- The prefrontal cortex: An area that is responsible for regulating our emotions, judgment, learning, or processing emotions.
Trauma throws our bodies into acute stress mode and leads to increased production of cortisol, which has detrimental effects on our neurons. In fact, studies show that if babies are exposed to trauma in their intrauterine life, or in their mothers’ wombs, the maternal cortisol can affect their brains. This may be the first seed in the development of intergenerational trauma.
When we experience trauma, our brains think, perceive, and act differently than those who are not exposed to trauma. Due to a hyperactive amygdala, we are in a constant flight or fight mode. We may be hyper-vigilant, anxious, or stressed, leaving us preoccupied with our worries. We may come off as “too much in our heads” or even self-absorbed.
Being self-aware and aware of others’ emotions needs us to be attentive. For that our minds need to be relaxed and present. But when we have trauma, we may not have a full grasp on this skill. Thus, we stay ignorant of our own emotions as well as the emotions of others.
The hippocampus, as confirmed by countless MRI/FMRI studies, shows that people who are diagnosed with PTSD have a smaller hippocampus. This may lead to difficulties retrieving important information from the past, or developing healthy memories. Memories help us connect the dots, have a solid sense of identity, live an authentic life, and be aware of our strengths and our weaknesses. Imagine being unable to retrieve key files from a computer. I doubt it would be able to work effectively.
These gaps in our ability to retrieve important information from our past may lead to confusion or even anxiety. We may struggle with low self-esteem, identity crises, and thus it can prevent us from coming across as authentic and emotionally intelligent individuals. This is despite the resilience and strength built within an individual who has survived trauma.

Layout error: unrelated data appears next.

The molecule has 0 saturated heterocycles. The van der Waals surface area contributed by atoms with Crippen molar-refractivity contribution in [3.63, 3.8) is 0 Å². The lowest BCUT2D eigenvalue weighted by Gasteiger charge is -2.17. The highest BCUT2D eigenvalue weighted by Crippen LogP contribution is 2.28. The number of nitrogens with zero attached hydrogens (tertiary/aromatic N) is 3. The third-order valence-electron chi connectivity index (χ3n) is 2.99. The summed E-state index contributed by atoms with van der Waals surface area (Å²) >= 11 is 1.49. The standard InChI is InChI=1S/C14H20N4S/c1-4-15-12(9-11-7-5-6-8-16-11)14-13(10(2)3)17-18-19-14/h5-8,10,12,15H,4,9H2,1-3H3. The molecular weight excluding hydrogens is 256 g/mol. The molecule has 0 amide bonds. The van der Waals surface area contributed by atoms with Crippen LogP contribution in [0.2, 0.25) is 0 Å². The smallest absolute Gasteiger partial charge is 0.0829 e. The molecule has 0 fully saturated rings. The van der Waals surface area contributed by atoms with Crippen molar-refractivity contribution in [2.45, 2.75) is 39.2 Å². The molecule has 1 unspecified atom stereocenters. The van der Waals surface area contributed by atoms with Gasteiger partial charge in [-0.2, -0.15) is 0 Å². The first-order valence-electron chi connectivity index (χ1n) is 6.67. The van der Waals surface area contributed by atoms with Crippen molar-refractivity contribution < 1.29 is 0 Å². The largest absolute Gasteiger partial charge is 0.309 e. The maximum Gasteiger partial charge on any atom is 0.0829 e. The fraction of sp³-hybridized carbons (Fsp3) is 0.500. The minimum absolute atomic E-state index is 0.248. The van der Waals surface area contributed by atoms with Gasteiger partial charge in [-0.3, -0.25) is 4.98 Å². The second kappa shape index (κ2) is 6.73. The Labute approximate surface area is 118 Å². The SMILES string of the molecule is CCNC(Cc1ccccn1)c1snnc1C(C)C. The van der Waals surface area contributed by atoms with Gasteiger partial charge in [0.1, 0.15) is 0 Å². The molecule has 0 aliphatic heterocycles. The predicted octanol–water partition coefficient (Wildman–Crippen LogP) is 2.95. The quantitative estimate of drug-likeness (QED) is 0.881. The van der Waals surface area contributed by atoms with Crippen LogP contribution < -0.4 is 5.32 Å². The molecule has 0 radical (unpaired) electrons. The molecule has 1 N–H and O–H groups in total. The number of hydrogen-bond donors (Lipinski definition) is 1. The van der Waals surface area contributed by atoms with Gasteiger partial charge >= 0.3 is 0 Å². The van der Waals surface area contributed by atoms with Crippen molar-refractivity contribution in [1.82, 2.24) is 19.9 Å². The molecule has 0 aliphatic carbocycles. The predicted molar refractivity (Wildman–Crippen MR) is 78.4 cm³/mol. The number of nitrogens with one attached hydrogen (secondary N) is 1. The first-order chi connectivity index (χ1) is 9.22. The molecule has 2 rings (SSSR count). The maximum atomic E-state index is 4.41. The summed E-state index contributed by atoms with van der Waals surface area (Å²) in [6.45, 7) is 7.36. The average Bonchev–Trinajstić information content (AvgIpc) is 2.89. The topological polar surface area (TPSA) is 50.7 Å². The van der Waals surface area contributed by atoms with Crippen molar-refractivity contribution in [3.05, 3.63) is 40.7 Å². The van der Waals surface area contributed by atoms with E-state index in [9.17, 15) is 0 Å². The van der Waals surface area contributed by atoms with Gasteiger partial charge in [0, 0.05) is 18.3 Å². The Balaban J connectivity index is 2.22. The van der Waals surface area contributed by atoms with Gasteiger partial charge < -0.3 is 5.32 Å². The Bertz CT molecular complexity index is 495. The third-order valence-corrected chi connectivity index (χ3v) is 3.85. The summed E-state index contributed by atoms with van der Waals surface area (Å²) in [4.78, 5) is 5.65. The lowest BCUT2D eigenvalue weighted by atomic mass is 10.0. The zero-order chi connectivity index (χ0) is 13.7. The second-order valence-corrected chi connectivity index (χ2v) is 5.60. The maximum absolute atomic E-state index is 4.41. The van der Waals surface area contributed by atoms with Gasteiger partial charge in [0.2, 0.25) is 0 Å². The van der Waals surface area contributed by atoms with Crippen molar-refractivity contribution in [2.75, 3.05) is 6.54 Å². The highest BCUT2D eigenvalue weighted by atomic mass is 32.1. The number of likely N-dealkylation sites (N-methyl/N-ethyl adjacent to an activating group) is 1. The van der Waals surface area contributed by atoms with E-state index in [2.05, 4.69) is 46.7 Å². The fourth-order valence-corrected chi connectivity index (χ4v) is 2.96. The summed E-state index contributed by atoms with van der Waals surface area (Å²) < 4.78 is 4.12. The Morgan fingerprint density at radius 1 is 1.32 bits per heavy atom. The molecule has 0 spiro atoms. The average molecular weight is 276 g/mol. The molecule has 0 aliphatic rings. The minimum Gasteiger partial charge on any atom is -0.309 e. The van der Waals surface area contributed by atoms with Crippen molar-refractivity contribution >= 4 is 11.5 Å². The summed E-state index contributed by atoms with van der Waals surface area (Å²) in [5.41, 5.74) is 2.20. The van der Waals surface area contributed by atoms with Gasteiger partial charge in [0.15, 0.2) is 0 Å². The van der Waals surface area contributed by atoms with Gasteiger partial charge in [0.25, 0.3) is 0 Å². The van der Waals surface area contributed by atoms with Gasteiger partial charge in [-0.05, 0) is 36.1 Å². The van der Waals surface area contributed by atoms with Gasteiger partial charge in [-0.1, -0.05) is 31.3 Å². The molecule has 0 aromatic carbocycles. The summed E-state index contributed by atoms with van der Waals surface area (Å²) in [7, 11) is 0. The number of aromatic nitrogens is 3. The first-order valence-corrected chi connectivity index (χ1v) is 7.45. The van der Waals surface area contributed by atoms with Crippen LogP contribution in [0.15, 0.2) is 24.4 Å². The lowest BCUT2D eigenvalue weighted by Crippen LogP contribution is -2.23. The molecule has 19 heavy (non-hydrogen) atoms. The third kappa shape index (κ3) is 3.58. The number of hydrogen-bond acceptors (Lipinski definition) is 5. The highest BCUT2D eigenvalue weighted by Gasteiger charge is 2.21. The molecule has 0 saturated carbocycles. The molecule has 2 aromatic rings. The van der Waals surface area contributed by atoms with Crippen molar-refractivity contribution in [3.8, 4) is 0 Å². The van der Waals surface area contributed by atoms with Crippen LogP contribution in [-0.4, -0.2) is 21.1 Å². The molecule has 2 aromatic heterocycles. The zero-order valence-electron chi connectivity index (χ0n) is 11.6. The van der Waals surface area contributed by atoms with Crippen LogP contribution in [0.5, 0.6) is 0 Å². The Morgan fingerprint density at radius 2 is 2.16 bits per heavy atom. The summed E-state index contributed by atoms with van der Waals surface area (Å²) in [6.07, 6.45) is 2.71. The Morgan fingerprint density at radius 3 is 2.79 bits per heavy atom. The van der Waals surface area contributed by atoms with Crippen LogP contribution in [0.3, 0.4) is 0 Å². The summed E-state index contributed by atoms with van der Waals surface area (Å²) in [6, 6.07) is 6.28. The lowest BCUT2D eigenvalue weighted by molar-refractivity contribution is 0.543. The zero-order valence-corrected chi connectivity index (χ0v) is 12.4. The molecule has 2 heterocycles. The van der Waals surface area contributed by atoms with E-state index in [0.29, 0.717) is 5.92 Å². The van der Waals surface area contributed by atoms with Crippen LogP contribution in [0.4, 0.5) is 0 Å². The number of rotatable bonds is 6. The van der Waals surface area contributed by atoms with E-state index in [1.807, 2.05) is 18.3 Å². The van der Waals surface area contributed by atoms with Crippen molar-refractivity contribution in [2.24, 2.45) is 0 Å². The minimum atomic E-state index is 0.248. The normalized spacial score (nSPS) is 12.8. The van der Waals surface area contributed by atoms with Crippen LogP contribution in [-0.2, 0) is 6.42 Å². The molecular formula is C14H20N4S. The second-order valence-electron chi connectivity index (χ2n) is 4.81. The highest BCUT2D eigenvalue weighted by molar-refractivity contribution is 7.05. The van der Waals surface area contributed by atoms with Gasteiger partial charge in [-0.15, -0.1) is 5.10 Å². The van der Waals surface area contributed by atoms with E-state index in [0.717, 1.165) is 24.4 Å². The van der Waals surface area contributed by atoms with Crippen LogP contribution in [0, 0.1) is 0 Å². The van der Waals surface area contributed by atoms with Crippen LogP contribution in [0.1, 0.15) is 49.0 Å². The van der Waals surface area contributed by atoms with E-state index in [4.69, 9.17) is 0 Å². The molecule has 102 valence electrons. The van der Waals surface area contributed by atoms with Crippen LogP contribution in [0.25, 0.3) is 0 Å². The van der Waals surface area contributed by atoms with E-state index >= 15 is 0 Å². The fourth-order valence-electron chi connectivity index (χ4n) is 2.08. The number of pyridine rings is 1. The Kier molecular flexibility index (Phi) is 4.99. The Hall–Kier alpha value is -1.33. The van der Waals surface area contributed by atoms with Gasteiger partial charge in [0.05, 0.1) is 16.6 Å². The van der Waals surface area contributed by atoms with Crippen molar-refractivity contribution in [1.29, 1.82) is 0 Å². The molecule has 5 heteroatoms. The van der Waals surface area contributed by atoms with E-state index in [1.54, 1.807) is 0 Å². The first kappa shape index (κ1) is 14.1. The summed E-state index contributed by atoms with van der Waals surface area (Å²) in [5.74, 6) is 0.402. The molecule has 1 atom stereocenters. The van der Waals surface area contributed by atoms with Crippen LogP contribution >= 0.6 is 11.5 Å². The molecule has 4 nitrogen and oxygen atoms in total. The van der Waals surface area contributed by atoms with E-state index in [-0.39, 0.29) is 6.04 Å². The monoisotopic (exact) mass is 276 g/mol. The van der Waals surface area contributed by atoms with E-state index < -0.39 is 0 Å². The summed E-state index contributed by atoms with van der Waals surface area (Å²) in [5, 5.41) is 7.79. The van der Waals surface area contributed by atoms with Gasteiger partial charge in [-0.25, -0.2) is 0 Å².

Finally, our prefrontal cortex, which finishes developing after age 25, has a significant effect on our EI. Studies show that improved prefrontal cortex functioning is associated with higher EI levels. Individuals who are exposed to trauma or are diagnosed with PTSD, on the other hand, have a significantly less active prefrontal cortex. Cortisol that is released during trauma can also prevent the growth of nerve cells in this area, thus leading it not to develop freely.
So what can we do to build Emotional intelligence after a traumatic experience?
Traumatic experiences are mostly out of peoples’ hands. Many of us may have come from abusive backgrounds, which none of us signed up for. Many have witnessed natural disasters, accidents, early parental loss, parents’ substance abuse or mental illness, etc. None of this is anyone’s fault. So does this mean that because we have experienced trauma, we will always be less emotionally intelligent?
The answer is NO.
Trauma may affect our brains in a negative way, but trauma also leads to enormous growth, resilience, and empowerment, something called post-traumatic growth. As they say, what doesn’t kill us makes us stronger.
Our past traumatic experiences can be opportunities for us to grow and improve on our emotional intelligence. In fact, we may be able to see the world from a uniquely beautiful perspective after healing from these experiences. After all, no one is born with a high EI. It is something we have to work out on, like a muscle.
When we begin to process our traumas and start the healing process, we may find heightened levels of self-awareness, self-reflection, and emotion identification.
Through therapy, especially trauma focussed therapy, coaching, spirituality, mindfulness, meditation, volunteering, and many other self-help strategies, we can find our true purpose and emerge grounded, empathic, motivated, self-aware, and overall emotionally intelligent people.
Felitti, V., et al. (1998). Relationship of childhood abuse and household dysfunction to many of the leading causes of death in adults. The Adverse Childhood Experiences (ACE) Study. American Journal of Preventive Medicine, 14, 245-248